Tips for professionals talking to clients who are into BDSM

The professional initiative is yours

Patients are unlikely to disclose their kinky- or BDSM-life until they know it’s safe to talk to you about this. So it is important to take the professional initiative yourself to talk about sex, kink or BDSM when you think it is professionally appropriate.

Studies report that the population that is -or has been in the past- involved in BDSM-activities ranges from 5 to 25% of the population (Wiseman 1996, Richters et al 2003), with even higher percentages reporting fantasies or an interest in these activities.
It differs from rural or city practices but overall estimates of at least 10% are realistic.
So whether you know it or not, you will have patients who are into practicing BDSM.

So we advise to think about initiating a non-judgmental discussion on sexuality. Patients are way more likely to be honest about their practices, and open to your professional advice as a when you do!


Talking to kinksters

Workshops like these to help (beginning) Kink Aware Professionals working through the
2 possible feelings that create a Y-fork in the road of client-contact. To help you ask relevant questions, but beware of questions designed to satisfy your personal curiosity (professional curiosity can be appropriate), nor vent your personal dislikes.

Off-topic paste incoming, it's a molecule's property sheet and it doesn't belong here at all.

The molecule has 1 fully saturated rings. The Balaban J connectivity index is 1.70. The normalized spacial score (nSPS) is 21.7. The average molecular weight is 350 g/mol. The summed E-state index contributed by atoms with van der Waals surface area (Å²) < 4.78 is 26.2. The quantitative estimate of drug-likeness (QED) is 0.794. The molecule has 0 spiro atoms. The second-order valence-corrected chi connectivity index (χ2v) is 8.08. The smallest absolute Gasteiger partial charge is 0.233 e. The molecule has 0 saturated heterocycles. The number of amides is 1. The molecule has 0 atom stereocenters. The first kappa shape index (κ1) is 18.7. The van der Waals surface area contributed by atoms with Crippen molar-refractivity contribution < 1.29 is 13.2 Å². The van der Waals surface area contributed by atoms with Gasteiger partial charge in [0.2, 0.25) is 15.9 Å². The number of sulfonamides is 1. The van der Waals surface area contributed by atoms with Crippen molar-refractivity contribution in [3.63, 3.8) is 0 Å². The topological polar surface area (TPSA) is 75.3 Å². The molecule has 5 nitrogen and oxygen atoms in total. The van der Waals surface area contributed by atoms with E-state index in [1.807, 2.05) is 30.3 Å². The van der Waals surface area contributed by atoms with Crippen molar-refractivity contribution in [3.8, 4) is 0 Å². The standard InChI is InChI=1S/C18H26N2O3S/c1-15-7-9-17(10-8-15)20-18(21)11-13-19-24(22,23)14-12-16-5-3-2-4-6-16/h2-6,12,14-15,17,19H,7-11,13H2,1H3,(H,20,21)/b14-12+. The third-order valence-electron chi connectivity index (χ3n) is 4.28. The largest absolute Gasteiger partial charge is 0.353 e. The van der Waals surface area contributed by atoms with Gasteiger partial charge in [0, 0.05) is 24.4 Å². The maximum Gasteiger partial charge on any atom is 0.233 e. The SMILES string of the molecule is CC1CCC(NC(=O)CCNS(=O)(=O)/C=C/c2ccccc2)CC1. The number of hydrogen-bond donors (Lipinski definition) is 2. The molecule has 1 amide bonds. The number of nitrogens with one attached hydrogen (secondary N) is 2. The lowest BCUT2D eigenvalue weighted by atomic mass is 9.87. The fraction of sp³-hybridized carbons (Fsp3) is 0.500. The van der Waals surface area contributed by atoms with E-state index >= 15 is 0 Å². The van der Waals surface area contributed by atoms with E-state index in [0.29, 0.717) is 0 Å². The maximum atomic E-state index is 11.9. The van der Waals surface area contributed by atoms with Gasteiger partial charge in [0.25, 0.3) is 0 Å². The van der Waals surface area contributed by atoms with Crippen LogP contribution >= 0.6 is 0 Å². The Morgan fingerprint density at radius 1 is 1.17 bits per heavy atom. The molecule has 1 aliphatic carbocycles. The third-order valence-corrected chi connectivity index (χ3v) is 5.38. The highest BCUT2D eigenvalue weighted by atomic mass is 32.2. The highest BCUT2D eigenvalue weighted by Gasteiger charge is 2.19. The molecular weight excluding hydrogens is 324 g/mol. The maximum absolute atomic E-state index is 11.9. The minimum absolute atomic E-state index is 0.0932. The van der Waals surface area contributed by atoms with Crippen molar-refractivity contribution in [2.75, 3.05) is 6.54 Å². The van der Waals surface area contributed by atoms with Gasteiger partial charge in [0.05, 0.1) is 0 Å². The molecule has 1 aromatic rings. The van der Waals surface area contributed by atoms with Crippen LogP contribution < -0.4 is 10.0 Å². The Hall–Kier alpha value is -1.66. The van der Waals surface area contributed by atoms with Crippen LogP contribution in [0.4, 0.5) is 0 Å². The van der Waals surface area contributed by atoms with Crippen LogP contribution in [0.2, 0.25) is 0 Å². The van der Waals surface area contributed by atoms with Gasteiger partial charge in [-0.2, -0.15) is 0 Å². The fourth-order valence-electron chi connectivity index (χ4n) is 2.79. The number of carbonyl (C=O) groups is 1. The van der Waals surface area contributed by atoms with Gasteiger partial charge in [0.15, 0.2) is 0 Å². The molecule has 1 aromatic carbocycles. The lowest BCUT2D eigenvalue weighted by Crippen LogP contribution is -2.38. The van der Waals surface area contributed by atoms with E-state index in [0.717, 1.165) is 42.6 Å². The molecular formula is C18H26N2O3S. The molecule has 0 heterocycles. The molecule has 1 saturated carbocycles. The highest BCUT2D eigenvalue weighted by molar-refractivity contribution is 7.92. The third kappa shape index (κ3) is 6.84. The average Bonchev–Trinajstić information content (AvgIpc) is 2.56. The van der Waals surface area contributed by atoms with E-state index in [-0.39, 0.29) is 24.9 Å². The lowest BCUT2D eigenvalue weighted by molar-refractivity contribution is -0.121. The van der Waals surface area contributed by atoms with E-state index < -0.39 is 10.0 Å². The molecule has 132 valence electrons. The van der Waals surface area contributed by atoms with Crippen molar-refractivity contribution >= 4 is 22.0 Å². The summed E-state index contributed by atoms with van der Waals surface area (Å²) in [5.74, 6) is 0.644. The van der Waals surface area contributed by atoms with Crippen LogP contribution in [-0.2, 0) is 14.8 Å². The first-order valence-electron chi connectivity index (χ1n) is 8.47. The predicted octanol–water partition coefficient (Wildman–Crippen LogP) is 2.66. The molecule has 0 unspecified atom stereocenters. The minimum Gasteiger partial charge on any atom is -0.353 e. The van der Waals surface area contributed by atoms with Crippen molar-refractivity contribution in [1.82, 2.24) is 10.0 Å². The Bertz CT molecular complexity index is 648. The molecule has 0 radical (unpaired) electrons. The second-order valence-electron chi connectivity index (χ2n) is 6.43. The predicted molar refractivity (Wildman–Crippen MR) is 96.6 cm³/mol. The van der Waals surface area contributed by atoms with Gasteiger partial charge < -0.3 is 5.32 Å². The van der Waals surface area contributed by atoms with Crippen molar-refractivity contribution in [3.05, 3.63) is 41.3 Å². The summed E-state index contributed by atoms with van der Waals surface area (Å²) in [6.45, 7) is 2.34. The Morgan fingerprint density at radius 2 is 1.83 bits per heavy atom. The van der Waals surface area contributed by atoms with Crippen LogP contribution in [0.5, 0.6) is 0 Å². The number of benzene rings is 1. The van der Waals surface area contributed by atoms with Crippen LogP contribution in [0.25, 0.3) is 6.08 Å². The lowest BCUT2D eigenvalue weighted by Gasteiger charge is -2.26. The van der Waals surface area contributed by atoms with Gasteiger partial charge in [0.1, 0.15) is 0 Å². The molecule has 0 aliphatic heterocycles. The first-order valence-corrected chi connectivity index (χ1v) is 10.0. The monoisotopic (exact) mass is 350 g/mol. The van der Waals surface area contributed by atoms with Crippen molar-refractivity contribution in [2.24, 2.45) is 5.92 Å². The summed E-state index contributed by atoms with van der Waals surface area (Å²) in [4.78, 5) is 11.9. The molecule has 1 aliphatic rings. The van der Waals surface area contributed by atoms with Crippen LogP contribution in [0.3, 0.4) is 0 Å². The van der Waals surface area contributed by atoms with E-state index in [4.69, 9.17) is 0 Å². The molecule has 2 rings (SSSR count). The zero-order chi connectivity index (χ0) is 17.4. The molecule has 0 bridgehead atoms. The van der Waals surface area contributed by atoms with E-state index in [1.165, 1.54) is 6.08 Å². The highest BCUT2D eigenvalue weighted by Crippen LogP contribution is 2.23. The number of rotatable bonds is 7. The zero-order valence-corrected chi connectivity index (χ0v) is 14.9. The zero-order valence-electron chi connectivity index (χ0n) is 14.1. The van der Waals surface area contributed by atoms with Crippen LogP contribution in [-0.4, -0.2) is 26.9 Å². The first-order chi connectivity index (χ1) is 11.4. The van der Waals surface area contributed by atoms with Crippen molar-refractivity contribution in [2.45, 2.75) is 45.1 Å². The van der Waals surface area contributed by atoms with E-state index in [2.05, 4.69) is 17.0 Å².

Do ask for the patient’s (medical/psychological/financial) concerns or questions about their play.

Non-monogamy

Kink and BDSM may make non-monogamy more likely (important in connection with the need for STD-checks and Safe sex-info and possible relational stresses).
Ask yourself: what’s the direction?:

  • Is the role in BDSM a reason for non-monogamy?
  • Are wishes towards BDSM a reason for non-monogamy (in a non-BDSM-relation)?
  • A non-monogamous relation happens to give room for other (BDSM) contacts?

If known, use the patient’s own language to describe their identity, play and relationships (otherwise ask!)
Someone who calls herself a “bottom” may be really annoyed if you assume she’s a “submissive” or a “slave”. And be careful with using in-group terms (especially the reclaimed ones) even if the patient him/herself uses them (like “perv”, “fag”, “slut”, etc.)

Please do remember that a patient walks into your office with a lifetime of experiences that affect their fears, hopes, and expectations (i.e. information you don’t have, misinformation, worries from stories they’ve heard from other people)


Suggested Phrases could be:

Begin with something like:
“Sexual health is important to overall health; therefore I always ask patients about it. If it’s ok with you, I’ll ask you a few questions about sexual matters now.”